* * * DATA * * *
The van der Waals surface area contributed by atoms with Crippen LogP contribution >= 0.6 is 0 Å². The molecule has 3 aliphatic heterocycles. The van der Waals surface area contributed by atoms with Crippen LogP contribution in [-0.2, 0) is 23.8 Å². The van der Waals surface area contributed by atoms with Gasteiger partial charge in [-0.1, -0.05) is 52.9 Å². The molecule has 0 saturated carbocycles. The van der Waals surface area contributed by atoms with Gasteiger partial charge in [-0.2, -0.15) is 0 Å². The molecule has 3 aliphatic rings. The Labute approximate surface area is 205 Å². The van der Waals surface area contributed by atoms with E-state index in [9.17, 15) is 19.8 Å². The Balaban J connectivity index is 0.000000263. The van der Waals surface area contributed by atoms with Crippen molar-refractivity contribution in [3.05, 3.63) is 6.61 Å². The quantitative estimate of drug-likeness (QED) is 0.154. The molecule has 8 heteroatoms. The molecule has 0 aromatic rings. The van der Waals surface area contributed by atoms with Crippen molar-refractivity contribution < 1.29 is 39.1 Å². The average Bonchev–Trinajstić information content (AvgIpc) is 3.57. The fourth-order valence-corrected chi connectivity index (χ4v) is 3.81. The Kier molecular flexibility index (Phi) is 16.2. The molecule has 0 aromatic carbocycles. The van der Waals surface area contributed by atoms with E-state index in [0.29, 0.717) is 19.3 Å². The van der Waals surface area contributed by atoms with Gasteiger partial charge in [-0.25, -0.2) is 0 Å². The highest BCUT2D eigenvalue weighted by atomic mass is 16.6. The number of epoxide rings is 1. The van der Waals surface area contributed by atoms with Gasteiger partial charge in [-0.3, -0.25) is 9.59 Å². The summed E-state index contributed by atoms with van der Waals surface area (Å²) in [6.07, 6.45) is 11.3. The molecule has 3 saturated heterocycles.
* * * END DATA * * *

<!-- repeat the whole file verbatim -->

The van der Waals surface area contributed by atoms with Crippen LogP contribution >= 0.6 is 0 Å². The molecule has 3 aliphatic heterocycles. The van der Waals surface area contributed by atoms with Crippen LogP contribution in [-0.2, 0) is 23.8 Å². The van der Waals surface area contributed by atoms with Gasteiger partial charge in [-0.1, -0.05) is 52.9 Å². The molecule has 0 saturated carbocycles. The van der Waals surface area contributed by atoms with Gasteiger partial charge in [-0.2, -0.15) is 0 Å². The molecule has 3 aliphatic rings. The Labute approximate surface area is 205 Å². The van der Waals surface area contributed by atoms with E-state index in [9.17, 15) is 19.8 Å². The Balaban J connectivity index is 0.000000263. The van der Waals surface area contributed by atoms with Crippen molar-refractivity contribution in [3.05, 3.63) is 6.61 Å². The quantitative estimate of drug-likeness (QED) is 0.154. The molecule has 8 heteroatoms. The molecule has 0 aromatic rings. The van der Waals surface area contributed by atoms with Crippen molar-refractivity contribution < 1.29 is 39.1 Å². The average Bonchev–Trinajstić information content (AvgIpc) is 3.57. The fourth-order valence-corrected chi connectivity index (χ4v) is 3.81. The Kier molecular flexibility index (Phi) is 16.2. The molecule has 0 aromatic carbocycles. The van der Waals surface area contributed by atoms with E-state index in [0.29, 0.717) is 19.3 Å². The van der Waals surface area contributed by atoms with Gasteiger partial charge in [-0.25, -0.2) is 0 Å². The highest BCUT2D eigenvalue weighted by atomic mass is 16.6. The number of epoxide rings is 1. The van der Waals surface area contributed by atoms with Gasteiger partial charge in [-0.3, -0.25) is 9.59 Å². The summed E-state index contributed by atoms with van der Waals surface area (Å²) in [6.07, 6.45) is 11.3. The molecule has 3 saturated heterocycles.